clock menu more-arrow no yes

Filed under:

Monday Bird Droppings: Where the new look Orioles get the day off

New, 1142 comments

The Orioles are still the worst team in MLB for now and today they get the day off. Today’s stuff: Adam Jones is still the best, ex-O’s have a little trouble, and more.

MLB: Baltimore Orioles at Texas Rangers Jerome Miron-USA TODAY Sports

Hello, friends.

Another day has dawned with the Orioles in last place in the American League East. The O’s are now 44.5 games behind the division-leading Red Sox and 17.5 games behind even the fourth place Blue Jays.

In their 112th game in 1988, the Orioles were beaten by the Royals, 4-3. Bo Jackson drove in the winning run against the O’s, which was unearned due to an earlier error committed by Billy Ripken. This dropped the ‘88 squad to 37-75, now three games better than the 2018 team is doing. The current O’s are on pace to win 49 games, five games fewer than the 1988 team managed to win.

The Orioles managed to avoid a sweep at the hands of the Rangers on Sunday afternoon. Thank goodness! It’s no fun if the Orioles are getting swept in a four-game series. Check out Tyler Young’s recap for some lovely totals, and don’t forget to vote in the Most Birdland Player poll.

If you’re out there wanting the Orioles to get the #1 pick in next year’s draft, you might be able to accept the repeated Orioles losses a bit better. The Orioles remain ensconced in that position, but they’re only a half game “ahead” of the Royals, who are 34-77 after losing their last four games.

The Orioles are idle today, but the Royals are in action against the Cubs, so with a Royals loss, the two teams would be tied for the worst record in MLB through 112 games. With the Royals run differential at 42 runs worse than the O’s, it is yet possible there is a worse team out there than the Birds.

Probably nothing will be happening with the O’s on this off day today, unless there’s some kind of waiver trade surprise, or for an even better surprise, news pops up that the Orioles will be calling up Cedric Mullins. Whatever decisionmaker is responsible for this not having happened yet needs to get it together and make this happen.

Around the blogO’sphere

More on international intentions (School of Roch)
The Orioles are going to announce several signings soon, and supposedly they’re going to increase their overall international scouting presence. No word about Victor Victor Mesa, still not approved to sign yet.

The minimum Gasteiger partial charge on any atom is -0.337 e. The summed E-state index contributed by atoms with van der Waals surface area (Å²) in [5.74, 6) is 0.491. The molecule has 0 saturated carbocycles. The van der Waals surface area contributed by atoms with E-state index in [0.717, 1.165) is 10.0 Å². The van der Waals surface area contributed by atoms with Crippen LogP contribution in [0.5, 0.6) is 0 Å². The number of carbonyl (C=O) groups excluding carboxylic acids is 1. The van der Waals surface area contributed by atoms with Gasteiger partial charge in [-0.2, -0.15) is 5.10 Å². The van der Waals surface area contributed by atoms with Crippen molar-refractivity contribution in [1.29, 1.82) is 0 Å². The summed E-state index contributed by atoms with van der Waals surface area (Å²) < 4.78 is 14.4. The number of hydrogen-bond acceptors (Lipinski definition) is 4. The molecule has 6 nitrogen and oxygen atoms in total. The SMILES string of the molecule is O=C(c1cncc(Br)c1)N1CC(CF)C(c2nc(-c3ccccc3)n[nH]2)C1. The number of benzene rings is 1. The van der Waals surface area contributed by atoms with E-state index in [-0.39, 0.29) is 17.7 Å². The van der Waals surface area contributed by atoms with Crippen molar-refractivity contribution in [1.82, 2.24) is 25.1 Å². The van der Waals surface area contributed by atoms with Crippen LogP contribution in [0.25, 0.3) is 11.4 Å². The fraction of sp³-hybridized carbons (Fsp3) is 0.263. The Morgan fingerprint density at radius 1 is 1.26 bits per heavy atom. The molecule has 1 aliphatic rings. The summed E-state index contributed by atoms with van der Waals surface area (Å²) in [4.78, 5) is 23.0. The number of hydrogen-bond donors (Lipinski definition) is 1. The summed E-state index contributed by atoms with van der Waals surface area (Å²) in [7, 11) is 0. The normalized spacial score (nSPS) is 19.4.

Chris Davis ‘banged up, gets another day off (Baltimore Sun)
If you weren’t paying attention over the weekend, Chris Davis didn’t play on Saturday or Sunday. With an off day today, that’s another three-day break for the first baseman.

Jones’s donation helps LL team reach tourney (Orioles.com)
In case you forgot, Adam Jones is the best.

Wrapping up the series-ending 9-6 win at Texas (Steve Melewski)
Anyone out there who wants to hear about Mark Trumbo taking on a leadership role for this team, this one is for you.

Ex-Orioles are still trying to get up to speed on their new teams (Baltimore Sun)
The Orioles traded a bunch of guys away and things could be going better so far for most of them.

Birthdays and anniversaries

A few former Orioles have birthdays today. They are: 2007 five-gamer Victor Zambrano, 1974 reserve Mike Reinbach, 1967-71 pitcher Jim Hardin, and 1966 four-gamer Cam Carreon.

Is today your birthday? Happy birthday! Your birthday buddies for today include: poet Alfred, Lord Tennyson (1809), actress Lucille Ball (1911), movie man M. Night Shyamalan (1970), and Spice Girl Geri Halliwell (1972).

On this day in history...

In 1804, the Holy Roman Emperor Francis II abdicated and dissolved the empire, bringing an end to a state that dated to 962. Francis himself did alright here, as he had proclaimed himself also Emperor of Austria in 1804, a crown he held until his death in 1835.

In 1914, two days following the United Kingdom’s declaration of war against Germany in what we now know as World War I, ten German U-boats sailed towards the North Sea to attack the Royal Navy. Submarine warfare continued until the war’s end.

In 1945, the B-29 bomber Enola Gay dropped an atomic bomb on the Japanese city of Hiroshima. About 70,000 people were killed instantly, with tens of thousands more dying from burns or radiation in the days, months, and years to come.

In 1965, President Lyndon Johnson signed the Voting Rights Act into law.

**

And that’s the way it is in Birdland on August 6 - or at least, unless something happens later, which with the Orioles off, it probably won’t, but hey, you never know. Have a safe Monday.